We thought of a series on Delhi that does not talk only of the narrow lanes of Shahjahanabad, the Mughalia, aka Mughlai delights and the lip-smacking Chaats of Chandni Chowk or the grand ruins of the seven Delhis and the wide open spaces and broad roads, but a series that also looks at the way Delhi has evolved. We wanted to explore the logic of the city and of the forces that have shaped the idea of the city itself. It was this idea that made us approach people who have engaged with the city with love and care for decades, and we requested them to write for Kafila.
This series is titled, Dilli Hai Jiska Naam, and here is the first piece, by PRADIP KRISHEN
Restoring Delhi’s Central Ridge: Pradip Krishen
(All images by Pradip Krishen)
Delhi’s Central Ridge is big — a little more than 850 hectares. That’s 8 and a half square kilometres of semi-wild forest in the heart of a totteringly large metropolis.
It’s true the Ridge is degraded and filled with invasive trees from South America, its potholed roads are used as a rubbish dump and there are all sorts of other problems inside, but it’s still remarkable that the Central Ridge exists at all. And that it hasn’t been taken over to make multi-storeyed flats for civil servants. Or worse.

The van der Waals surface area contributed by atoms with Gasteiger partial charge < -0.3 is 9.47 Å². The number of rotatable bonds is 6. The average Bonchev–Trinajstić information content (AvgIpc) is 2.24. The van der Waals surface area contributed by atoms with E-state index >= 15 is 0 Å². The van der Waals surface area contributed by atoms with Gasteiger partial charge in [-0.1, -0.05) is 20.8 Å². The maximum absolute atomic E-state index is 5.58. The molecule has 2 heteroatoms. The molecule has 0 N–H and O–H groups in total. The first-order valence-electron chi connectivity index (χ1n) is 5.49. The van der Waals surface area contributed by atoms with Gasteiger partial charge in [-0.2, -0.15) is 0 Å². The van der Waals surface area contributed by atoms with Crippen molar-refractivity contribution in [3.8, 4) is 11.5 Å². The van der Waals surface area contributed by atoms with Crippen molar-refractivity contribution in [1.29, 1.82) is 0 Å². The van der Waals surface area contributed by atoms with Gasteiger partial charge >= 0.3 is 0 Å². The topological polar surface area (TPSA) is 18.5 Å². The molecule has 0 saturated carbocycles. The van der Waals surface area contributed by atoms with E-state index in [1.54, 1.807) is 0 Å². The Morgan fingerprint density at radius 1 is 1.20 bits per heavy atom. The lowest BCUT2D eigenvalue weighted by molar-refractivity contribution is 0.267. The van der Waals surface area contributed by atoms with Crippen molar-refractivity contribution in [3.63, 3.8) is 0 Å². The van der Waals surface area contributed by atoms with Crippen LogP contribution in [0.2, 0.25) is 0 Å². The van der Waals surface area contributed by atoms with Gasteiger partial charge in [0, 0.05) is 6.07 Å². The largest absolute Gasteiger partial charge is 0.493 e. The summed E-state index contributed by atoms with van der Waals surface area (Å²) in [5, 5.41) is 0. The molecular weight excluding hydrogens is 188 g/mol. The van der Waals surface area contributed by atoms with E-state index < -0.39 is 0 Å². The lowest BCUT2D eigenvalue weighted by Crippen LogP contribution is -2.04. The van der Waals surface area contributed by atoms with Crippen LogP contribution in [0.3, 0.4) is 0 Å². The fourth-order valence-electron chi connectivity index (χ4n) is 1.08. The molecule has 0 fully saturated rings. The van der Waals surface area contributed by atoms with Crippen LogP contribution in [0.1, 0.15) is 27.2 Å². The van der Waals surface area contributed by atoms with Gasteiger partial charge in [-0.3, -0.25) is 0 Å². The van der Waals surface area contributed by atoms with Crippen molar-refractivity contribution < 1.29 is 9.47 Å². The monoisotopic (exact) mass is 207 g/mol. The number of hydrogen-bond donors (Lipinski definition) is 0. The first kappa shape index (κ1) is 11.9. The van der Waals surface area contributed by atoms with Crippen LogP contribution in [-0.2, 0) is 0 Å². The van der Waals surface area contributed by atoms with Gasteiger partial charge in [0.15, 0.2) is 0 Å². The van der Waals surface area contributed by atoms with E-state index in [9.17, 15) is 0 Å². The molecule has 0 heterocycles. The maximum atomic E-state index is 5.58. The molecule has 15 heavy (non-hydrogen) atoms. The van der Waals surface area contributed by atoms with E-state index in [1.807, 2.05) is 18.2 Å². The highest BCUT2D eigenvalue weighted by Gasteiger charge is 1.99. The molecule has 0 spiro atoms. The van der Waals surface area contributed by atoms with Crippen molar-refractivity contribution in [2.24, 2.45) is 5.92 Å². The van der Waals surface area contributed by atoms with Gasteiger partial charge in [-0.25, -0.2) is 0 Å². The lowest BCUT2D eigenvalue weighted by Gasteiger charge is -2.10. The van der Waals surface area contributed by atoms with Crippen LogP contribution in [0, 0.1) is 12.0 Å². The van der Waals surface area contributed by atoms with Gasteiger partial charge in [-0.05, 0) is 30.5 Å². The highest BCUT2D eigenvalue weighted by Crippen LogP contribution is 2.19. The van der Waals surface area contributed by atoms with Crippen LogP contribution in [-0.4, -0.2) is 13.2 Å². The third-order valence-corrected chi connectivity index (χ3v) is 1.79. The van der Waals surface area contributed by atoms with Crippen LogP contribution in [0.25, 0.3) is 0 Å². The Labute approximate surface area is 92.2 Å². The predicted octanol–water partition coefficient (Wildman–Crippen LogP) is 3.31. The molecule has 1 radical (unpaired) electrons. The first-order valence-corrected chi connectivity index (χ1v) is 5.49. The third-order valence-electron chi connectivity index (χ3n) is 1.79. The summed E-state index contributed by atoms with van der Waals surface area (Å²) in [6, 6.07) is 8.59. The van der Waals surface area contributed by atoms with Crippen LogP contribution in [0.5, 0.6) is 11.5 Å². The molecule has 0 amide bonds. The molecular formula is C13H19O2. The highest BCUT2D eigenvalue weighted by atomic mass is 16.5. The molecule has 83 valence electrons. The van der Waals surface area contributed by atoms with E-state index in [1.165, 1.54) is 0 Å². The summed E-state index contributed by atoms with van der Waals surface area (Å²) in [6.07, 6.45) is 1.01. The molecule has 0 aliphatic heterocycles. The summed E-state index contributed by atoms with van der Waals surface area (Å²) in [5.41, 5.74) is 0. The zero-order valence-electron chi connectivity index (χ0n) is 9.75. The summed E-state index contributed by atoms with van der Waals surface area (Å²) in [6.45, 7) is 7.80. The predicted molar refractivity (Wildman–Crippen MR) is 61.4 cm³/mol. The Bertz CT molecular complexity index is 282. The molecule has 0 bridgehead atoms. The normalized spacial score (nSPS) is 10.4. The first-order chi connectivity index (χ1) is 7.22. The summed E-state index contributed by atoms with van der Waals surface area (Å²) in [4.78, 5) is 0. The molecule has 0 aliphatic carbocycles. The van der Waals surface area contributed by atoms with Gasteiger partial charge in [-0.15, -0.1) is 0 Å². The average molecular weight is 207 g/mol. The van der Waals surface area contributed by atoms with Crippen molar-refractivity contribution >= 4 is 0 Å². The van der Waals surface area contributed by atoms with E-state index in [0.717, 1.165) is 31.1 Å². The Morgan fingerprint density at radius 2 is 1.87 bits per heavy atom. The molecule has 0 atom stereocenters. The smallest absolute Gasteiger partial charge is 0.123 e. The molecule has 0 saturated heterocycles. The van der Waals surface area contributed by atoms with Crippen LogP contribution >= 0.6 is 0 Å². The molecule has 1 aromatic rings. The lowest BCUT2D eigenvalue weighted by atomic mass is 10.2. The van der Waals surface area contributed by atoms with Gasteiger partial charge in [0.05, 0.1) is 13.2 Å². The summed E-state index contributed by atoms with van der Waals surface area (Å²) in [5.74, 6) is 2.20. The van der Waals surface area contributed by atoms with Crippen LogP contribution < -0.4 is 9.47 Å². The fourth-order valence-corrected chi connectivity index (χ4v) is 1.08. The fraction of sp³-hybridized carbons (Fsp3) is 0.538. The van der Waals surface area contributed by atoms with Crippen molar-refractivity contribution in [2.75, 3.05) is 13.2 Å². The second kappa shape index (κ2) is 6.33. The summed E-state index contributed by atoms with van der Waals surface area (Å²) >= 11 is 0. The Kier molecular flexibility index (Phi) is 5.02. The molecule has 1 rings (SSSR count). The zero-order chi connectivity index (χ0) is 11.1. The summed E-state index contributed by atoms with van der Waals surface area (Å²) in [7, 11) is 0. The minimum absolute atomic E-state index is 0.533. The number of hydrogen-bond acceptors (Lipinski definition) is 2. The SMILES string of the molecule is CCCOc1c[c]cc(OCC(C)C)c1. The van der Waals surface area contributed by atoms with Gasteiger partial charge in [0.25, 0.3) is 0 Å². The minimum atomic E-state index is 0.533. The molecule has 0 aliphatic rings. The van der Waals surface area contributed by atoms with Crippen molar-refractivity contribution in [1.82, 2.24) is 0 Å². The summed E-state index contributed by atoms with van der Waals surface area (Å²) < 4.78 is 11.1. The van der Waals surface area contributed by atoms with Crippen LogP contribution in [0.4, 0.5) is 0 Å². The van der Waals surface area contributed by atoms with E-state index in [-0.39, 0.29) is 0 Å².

The President’s Bodyguard leases a polo ground inside the Central Ridge and does some damage by scattering rubbish from its Polo clubhouse indiscriminately on the Ridge.
I can’t say I know all of the Central Ridge. But it’s now been nearly 50 years since I first started going in there, and there’s a portion — it could be as much as 90 or 100 hectares or so — that I can claim to know really well because I walk there every day. I’m writing a journal-style book about the C Ridge — only about this parcel I’m most familiar with — and I hope to give you a sense of what it is about the C Ridge that I find not just fascinating but important from the angle of how this city is evolving and growing. Continue reading Restoring Delhi’s Central Ridge – Dilli hai jiska naam I: Pradip Krishen